• ‘Exception Handling in RUBY’ User Defined Exceptions Handling Exceptions Handling Exceptions The basic approach to exception handling involves the use of: Enclose candidate code in begin/end block. Use rescue block to handle specific class of exceptions, where: Report the error, Code to handle detected error, Raise the exception using raise. Use ensure block to ensure execution of some essential code after handling, like deallocation of resources such as DB connections, etc. We can draw analogies to C++/Java exception handling: begin/end block for candidate code. (like try block) rescue blocks for handling code. (like catch blocks) raise command for raising the exception. (like throw) ensure command for necessary handling. (like final)
    • ‘Exception Handling in RUBY’ User Defined Exceptions Handling Exceptions Example: Using rescue, raise and ensure
    • ‘Exception Handling in RUBY’ User Defined Exceptions Handling Exceptions Handling Exceptions (continued..) Variables $ refers to the default global variable that stores the exception object for the exception. stderrobj is an example of user-defined variable storing the reference to the exception object. Matching exceptions to correct rescue block is like the case statement mechanism, object.kindof? result compared to exception types in rescue statements.
    • ‘Exception Handling in RUBY’ User Defined Exceptions Raising Exceptions Raising Exceptions Raising exceptions deliberately in code help to trigger alerts where errors are expected and need to be handled. The raise statement can take the following forms: raise Raises current exception again, or RuntimeError if none. raise <message> Creates new RuntimeError exception, associates it with mentioned string, and raises the exception up the call stack. raise <exception class>, <message>, <call stack> Creates exception with arg-1 used as required exception type, arg-2 as message string, and arg-3 as stack trace.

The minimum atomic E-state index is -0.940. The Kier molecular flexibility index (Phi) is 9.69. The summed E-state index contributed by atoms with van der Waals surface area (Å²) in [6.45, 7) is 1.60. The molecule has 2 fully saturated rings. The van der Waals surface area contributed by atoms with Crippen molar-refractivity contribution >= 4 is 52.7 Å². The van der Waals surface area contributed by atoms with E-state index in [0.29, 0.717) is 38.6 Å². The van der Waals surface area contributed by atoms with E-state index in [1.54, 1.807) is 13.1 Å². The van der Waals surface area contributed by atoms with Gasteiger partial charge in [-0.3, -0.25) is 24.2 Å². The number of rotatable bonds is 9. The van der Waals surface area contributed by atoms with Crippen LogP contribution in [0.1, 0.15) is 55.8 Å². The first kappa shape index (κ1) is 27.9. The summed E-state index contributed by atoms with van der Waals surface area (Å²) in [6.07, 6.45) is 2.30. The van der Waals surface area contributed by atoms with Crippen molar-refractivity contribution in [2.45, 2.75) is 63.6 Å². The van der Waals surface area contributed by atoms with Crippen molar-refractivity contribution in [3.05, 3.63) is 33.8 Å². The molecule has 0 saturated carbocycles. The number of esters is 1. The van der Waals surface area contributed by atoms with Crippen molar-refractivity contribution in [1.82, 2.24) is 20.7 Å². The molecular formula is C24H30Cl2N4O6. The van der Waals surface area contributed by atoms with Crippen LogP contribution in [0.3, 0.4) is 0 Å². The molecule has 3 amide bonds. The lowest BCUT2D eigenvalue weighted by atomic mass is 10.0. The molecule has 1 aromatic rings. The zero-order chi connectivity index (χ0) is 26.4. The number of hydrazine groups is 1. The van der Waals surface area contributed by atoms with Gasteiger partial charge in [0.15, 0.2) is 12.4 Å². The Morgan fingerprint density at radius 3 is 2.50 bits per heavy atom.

• ‘Exception Handling in RUBY’ User Defined Exceptions Raising Exceptions Example: Typical Usage of raise
    • ‘Exception Handling in RUBY’ User Defined Exceptions The Catch/Throw Clauses The catch/throw Clauses The rescue and raise mechanism is thus used for abandoning execution when unwanted errors occur. The catch and throw mechanism is used to continue execution at some point up the call stack. Working of catch/throw: catch defines a block with a specific label. The block is exeuted, typically accross nested functions, till a throw followed by the label is encountered. The call stack is then scoured for a catch block with a matching label. On a match, Ruby rolls back execution to the point and terminates the block. If the throw had an optional 2nd argument, it is returned as value of the catch block.
    • ‘Exception Handling in RUBY’ User Defined Exceptions The Catch/Throw Clauses Example: Typical usage of catch/throw
    • ‘Exception Handling in RUBY’ Conclusions Conclusions Exception Handling is essential for managing errors in object-oriented code. The Ruby Exception Handling mechanism includes: rescue and final clauses - for handling unwanted errors and exit gracefully. raise - for deliberately creating and raising exceptions in code. catch and throw clause - for continuing execution at some point up the function call stack.
    • ‘Exception Handling in RUBY’ Conclusions References http://www.insula.cz/dali/material/rbycl/. http://www.ruby-lang.org/. Dave Thomas and Chad Fowler and Andy Hunt. Programming Ruby: The Pragmatic Programmers’ Guide. Pragmatic Bookshelf, Oct 2004.